With this major-label reissue of their independent release, Dredg
presents an imposing, large-form sound, influenced equally by classic concept albums and contemporary hardcore elements. Washes of distorted guitar course through long, drone-based passages interspersed with low-key instrumental segues, as singer Gavin Hayes outlines a story of a wanderer's search for and attainment of redemption. Much of the message is buried within the roaring din that is something of a trademark for this San Jose foursome, but attention is given as well to seductive, Eastern-inflected melodies and more than a few jazz-inflected but heavy-handed jams. The predominant references, however, are psychedelic: the abstract synthesizer noises and murky guitar abstractions of "Intermission," the somewhat superfluous incorporation of cello on "Movement IV: RR," the haphazard application of the title "Minuet II: Crosswind Minuet" to a piece written in a waltz-like 6/8, the disconnected bits that lead from "Movement III: Lyndon" to the balls-out high point of the album, "Penguins in the Desert," and especially the anarchic doodles at the end of the album, which recall nothing so much as the indulgences of After Bathing at Baxter's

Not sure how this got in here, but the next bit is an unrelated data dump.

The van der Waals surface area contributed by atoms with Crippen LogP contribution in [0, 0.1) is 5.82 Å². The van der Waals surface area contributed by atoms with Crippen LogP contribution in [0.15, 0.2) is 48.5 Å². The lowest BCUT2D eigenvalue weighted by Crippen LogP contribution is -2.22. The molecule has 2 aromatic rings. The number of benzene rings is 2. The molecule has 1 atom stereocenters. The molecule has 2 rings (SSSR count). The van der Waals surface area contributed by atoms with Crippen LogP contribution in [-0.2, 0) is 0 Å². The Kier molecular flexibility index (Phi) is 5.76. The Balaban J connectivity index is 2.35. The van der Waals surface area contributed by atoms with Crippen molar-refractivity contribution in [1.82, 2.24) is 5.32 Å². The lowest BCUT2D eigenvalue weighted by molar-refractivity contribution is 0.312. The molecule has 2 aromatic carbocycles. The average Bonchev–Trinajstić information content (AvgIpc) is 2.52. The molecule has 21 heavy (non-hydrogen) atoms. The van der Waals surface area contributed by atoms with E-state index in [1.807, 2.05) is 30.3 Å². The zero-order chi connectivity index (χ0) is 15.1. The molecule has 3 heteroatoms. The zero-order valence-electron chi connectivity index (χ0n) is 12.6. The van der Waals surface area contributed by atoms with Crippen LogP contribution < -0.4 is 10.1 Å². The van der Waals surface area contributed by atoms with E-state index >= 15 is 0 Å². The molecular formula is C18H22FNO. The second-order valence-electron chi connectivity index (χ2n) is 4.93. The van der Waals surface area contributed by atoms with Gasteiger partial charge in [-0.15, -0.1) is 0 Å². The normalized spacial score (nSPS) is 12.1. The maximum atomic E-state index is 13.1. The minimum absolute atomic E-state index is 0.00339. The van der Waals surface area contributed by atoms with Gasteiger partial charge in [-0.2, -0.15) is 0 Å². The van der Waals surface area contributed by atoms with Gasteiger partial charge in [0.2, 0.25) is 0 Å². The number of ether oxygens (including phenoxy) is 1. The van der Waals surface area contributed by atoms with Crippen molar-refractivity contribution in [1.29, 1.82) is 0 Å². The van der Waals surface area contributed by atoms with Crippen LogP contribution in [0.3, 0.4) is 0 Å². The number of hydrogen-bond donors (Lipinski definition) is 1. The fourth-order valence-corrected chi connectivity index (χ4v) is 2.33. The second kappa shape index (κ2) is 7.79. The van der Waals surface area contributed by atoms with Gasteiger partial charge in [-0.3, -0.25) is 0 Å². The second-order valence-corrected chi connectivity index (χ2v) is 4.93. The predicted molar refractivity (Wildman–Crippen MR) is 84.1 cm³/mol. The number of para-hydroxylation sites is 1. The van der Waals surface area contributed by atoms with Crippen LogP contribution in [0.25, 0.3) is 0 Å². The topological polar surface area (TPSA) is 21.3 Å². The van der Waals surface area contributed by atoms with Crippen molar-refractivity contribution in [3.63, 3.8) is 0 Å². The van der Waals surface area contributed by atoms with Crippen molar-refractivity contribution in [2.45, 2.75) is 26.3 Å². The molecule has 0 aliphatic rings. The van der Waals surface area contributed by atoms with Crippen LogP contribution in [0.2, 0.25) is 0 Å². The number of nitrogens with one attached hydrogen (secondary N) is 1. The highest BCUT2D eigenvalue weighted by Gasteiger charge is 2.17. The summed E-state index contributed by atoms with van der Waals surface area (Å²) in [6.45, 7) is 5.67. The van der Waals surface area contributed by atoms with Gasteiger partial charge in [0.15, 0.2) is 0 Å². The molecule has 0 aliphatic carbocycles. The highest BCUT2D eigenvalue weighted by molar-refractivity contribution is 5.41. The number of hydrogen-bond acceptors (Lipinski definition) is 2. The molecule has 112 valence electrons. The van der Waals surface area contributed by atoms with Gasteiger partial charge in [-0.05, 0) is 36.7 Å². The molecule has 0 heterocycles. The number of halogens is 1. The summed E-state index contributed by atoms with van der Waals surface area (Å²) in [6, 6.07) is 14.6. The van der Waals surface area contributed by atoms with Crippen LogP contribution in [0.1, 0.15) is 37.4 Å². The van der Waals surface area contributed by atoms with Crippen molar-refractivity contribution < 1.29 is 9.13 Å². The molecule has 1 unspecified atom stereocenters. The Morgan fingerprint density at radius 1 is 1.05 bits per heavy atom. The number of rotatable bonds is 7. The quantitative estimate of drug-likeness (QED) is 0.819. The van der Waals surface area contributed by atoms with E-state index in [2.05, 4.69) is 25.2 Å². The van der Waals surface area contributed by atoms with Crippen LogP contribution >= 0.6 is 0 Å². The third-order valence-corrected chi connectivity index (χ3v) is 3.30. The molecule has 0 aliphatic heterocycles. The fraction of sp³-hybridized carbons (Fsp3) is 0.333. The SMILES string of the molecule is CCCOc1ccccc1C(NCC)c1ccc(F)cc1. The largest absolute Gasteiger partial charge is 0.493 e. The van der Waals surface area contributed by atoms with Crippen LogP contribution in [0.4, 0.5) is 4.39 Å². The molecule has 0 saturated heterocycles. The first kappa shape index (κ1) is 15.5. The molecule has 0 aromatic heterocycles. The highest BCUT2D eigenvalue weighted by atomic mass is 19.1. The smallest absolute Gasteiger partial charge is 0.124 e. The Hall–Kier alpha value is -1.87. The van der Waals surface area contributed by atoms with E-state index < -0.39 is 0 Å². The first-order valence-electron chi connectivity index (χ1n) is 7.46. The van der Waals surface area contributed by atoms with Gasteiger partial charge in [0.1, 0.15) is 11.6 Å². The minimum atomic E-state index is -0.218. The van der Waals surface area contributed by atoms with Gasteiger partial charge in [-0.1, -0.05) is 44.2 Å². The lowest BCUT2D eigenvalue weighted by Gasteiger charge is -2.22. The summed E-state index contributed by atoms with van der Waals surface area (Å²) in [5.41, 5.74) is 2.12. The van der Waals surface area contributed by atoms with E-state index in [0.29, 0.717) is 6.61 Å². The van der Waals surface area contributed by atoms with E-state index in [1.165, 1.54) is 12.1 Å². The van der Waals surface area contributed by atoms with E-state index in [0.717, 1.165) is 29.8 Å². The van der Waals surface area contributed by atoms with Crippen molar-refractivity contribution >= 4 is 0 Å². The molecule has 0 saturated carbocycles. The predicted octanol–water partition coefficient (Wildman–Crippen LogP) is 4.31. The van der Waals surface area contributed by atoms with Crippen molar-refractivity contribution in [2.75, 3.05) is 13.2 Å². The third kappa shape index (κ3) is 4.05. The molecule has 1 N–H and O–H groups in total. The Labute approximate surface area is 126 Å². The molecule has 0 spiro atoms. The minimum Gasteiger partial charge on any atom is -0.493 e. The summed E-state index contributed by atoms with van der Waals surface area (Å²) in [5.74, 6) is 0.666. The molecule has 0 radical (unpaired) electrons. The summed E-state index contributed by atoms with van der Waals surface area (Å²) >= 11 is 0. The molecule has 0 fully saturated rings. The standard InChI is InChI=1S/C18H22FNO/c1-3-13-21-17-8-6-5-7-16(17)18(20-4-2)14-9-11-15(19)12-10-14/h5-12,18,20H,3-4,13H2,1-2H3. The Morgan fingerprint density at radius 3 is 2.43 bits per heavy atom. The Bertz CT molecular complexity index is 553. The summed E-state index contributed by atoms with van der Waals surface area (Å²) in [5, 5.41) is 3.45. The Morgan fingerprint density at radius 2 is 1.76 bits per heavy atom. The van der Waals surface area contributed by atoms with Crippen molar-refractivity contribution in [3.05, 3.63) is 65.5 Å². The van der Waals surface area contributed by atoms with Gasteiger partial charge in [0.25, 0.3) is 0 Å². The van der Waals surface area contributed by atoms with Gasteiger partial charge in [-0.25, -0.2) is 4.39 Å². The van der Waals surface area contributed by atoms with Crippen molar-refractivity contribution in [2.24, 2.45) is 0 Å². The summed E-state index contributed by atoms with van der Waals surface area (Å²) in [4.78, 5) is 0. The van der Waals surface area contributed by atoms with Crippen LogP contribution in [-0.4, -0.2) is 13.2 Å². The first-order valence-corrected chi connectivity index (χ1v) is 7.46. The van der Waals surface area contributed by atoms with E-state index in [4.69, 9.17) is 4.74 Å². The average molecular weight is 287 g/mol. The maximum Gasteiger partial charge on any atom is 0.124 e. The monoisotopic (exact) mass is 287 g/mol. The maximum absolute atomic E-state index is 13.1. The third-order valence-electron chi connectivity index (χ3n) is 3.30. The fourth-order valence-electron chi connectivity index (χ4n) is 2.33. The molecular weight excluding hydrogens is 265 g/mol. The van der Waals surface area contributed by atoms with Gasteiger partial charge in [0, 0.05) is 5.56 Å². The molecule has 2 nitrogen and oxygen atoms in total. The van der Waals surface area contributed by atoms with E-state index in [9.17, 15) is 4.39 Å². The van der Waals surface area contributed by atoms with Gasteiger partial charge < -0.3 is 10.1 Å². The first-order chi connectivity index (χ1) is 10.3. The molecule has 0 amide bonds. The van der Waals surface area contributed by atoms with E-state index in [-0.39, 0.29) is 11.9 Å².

. It's an ambitious vision that drives Leitmotif
, one that's better appreciated in its entirety than in its sometimes frayed details.